Most Australians are aware heart attacks are a huge problem. Each year, 1.9 per cent of the population, or 430,100 people, experience an attack that impacts their health for at least six months.
They usually occur due to blockages in the arteries that provide blood to the heart, often caused by plaque and fatty materials. People are aware that improving diets and making lifestyle changes can reduce the risk of a heart attack, but many don’t talk about the impacts it actually has on a person’s life and their relationship once this occurs.
One of the key things to realise is a person’s mood can dramatically change.
“We know about 40 per cent of people after a heart attack will suffer some level of depression and that surprises a lot of people,” Rachelle Foreman, health director at the Heart Foundation tells Starts at 60. “We also find for a lot of males, it depends on their role in the family and the household and sometimes it can really impact their self-awareness and self-esteem in terms of how they perceive themselves.”
Therefore a key role as a carer, partner or family member is to ask the person if they’re okay, talk about the heart attack and acknowledge it happened.
“Often the family members have moved on from the event. The hospitalisation is usually only three to four days and they wonder why the patient hasn’t,” Foreman says. “That’s because they’re going through the whole grieving process of ‘why me?’. There’s a bit of denial and anger and depression and finally acceptance. That process can take a long time.”
Some people struggle to have sex or get intimate after a heart attack. Because this is often an important part of a relationship, it can leave them and their partners feeling angry, frustrated and upset. Sharing special moments is still important, even if it’s not resuming sex straight away.
“It’s not like you necessarily have to go the Full Monty, but even the touch, the caring, the feel, all of that without smothering is really important from significant others,” Foreman says. “The Heart Foundation has a helpline service staffed by health professionals, which is 13 11 12, and it’s a fantastic service for both patients and family members to contact if they want to check anything they’re feeling or they’re not sure of about their condition, or to be sent fantastic resources.”
It’s not uncommon for some heart attack sufferers to make big lifestyle changes following their attack. Some will take the initiative to do things they’ve been putting off that potentially contributed to the attack in the first place. Before getting to that point, people can feel denial, anger, depression, sadness, guilt or stress, but it’s important to know it’s all part of the healing process.
“We do know that having a major heart attack, for some people, is the biggest wakeup call of their life,” Foreman says. “They really make some changes to what they’re doing. It might be giving up smoking or starting physical activity or eating better.”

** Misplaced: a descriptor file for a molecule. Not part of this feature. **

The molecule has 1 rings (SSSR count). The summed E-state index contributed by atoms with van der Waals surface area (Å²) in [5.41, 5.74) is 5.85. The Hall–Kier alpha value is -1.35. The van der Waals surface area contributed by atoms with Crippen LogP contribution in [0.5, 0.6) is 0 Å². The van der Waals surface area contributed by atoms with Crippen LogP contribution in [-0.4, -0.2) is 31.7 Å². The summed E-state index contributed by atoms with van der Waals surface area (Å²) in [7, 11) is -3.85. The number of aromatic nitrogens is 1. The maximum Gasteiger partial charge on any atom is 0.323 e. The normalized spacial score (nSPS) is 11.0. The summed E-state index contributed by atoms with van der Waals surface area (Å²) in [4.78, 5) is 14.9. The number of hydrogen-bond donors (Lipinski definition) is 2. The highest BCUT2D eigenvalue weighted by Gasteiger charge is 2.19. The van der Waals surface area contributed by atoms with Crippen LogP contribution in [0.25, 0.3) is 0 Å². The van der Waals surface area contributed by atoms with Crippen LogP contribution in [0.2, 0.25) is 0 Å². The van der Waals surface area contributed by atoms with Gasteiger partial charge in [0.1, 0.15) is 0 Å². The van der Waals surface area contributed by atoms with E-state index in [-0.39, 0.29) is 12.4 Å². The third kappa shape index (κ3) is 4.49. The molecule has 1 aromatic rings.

Research shows one in two heart attack sufferers won’t return to work at all, or can’t return in the same capacity. It can place significant financial impact on some families. People at highest risk of a heart attack are those who already had one because it is a chronic condition. Therefore it’s a lifelong issue and they may require cardiac rehabilitation.
“You’re not broken, but you obviously still have something you need to manage forever,” Foreman adds. “If a heart attack is really significant, what happens to the patient normally is they will have a condition called heart failure, which is really the inability of the heart to pump enough to meet the needs of your body. There’s a whole heap of medications that go with that.
“That does require a lot more pressure on the carer to help manage not only the medications, but the fluid in the body in terms of making sure the heart’s not doing too much work. That’s often what causes people to need to go into care.”
Heart attack survivors may also require more help with medical appointments and day-to-day tasks they used to be able to complete without assistance.
Read more: The warning signs of a deadly heart attack
Being a chronic condition, taking the proper medication regularly is a key way of managing heart health and preventing another episode. Even when feeling better, patients need to make sure they’re taking medication as prescribed to ensure there isn’t a repeat attack.
Having said that, medication alone isn’t enough and it’s often up to carers to ensure their loved ones are living healthily and taking their medication.
“Often the carer will be the one who tries to help make the changes in the lifestyle, the better eating, physical activity or making sure they’re taking medication,” Foreman says. “Lifestyle is as equally as important as medication, as is not ignoring the psychosocial side. If you think you’re depressed, see your doctor.”
For more help and information regarding heart attacks, visit heartfoundation.org.au or call 13 11 12.